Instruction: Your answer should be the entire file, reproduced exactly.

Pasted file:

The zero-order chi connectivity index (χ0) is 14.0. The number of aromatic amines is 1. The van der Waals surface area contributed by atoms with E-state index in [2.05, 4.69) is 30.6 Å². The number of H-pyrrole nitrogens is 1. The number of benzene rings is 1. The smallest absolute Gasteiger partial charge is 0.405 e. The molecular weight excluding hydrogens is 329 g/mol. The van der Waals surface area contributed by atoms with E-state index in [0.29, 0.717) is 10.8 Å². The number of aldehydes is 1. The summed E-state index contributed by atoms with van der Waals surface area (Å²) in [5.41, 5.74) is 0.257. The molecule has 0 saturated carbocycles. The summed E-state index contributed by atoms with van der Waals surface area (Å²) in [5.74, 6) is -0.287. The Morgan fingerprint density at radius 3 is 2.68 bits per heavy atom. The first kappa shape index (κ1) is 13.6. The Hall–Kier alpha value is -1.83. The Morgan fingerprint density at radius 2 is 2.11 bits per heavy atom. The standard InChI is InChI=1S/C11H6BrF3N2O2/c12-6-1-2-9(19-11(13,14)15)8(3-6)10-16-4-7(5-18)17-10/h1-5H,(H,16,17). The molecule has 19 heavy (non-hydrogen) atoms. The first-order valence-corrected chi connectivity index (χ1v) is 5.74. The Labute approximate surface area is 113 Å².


The zero-order chi connectivity index (χ0) is 14.0. The number of aromatic amines is 1. The van der Waals surface area contributed by atoms with E-state index in [2.05, 4.69) is 30.6 Å². The number of H-pyrrole nitrogens is 1. The number of benzene rings is 1. The smallest absolute Gasteiger partial charge is 0.405 e. The molecular weight excluding hydrogens is 329 g/mol. The van der Waals surface area contributed by atoms with E-state index in [0.29, 0.717) is 10.8 Å². The number of aldehydes is 1. The summed E-state index contributed by atoms with van der Waals surface area (Å²) in [5.41, 5.74) is 0.257. The molecule has 0 saturated carbocycles. The summed E-state index contributed by atoms with van der Waals surface area (Å²) in [5.74, 6) is -0.287. The Morgan fingerprint density at radius 3 is 2.68 bits per heavy atom. The first kappa shape index (κ1) is 13.6. The Hall–Kier alpha value is -1.83. The Morgan fingerprint density at radius 2 is 2.11 bits per heavy atom. The standard InChI is InChI=1S/C11H6BrF3N2O2/c12-6-1-2-9(19-11(13,14)15)8(3-6)10-16-4-7(5-18)17-10/h1-5H,(H,16,17). The molecule has 19 heavy (non-hydrogen) atoms. The first-order valence-corrected chi connectivity index (χ1v) is 5.74. The Labute approximate surface area is 113 Å².